Japan is leading the way once again in making childhood dreams a reality with a human-piloted, walking robot.
The Osaka-based Hajime Research Institute has built a 4-metre (13-foot) high, 300-kilogram (660-pound) prototype that's guided from inside its chest cavity. The Hajime 43, shown off this summer on YouTube, can walk though currently at a lumbering pace. The feat itself looks rather promising as the company seeks to up the robot's size.
The company has ambitions, and right now Hajime 43 isn't near the final size. The Hajime Research Institute hopes to one day build a walking, human-controlled robot that stands 18 metres (59 feet) high.
The control of the Hajime 43 is based on a master-slave system, meaning there's a scaled down version of the robot inside that you manipulate to control its exterior. Its head turns with a small twist of the model's head, and the arms move with a lift of the scale-model's arms, as seen here.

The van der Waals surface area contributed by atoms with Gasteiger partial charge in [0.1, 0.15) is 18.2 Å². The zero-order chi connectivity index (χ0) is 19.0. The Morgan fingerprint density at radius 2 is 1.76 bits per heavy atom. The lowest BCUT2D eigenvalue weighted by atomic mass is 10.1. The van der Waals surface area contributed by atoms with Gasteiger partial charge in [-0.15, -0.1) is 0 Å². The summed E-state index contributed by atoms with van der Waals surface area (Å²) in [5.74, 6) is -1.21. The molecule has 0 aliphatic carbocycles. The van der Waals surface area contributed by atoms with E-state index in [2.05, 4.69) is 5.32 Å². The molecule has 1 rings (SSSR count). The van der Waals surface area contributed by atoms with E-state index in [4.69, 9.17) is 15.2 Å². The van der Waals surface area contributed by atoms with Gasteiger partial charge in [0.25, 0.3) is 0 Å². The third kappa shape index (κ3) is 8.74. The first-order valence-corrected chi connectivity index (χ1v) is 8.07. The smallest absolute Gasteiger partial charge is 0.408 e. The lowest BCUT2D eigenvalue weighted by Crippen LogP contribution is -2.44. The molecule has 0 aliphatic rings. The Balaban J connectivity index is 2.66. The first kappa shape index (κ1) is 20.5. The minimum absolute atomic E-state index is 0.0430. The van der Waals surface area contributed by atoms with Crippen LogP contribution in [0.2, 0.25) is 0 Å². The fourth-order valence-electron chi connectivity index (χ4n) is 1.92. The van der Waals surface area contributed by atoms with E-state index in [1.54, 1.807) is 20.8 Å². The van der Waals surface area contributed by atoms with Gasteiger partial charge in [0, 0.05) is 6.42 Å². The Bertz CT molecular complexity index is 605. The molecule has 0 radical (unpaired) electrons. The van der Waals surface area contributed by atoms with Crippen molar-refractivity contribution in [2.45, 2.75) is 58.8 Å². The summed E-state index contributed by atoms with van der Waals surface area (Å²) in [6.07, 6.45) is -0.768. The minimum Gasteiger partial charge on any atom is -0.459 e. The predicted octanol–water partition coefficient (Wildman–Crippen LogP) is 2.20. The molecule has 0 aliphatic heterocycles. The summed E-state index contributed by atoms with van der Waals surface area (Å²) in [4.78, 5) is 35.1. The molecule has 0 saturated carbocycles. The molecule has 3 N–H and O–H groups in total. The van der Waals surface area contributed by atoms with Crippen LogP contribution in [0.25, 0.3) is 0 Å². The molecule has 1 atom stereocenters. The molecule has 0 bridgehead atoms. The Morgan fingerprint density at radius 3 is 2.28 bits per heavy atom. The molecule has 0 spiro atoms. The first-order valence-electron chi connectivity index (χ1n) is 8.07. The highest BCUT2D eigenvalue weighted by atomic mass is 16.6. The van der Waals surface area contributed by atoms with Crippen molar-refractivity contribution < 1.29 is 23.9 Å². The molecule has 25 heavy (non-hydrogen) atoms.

This isn't the first giant robot to come out of Japan. Thewas first revealed to the world in 2012 to much fascination, thanks to its wheeled legs and hand-mounted pellet gattling guns. What was most surprising was the fact that it could be purchased on Amazon for a modest $1 million-plus.
Hajime Research Institute has no notions of making a combat robot, however, choosing rather to chase the dream of making the first human-piloted, 18-metre tall, walking robot. And hey, who wouldn't want to see these things strolling around town?
Just as long as they stay standing!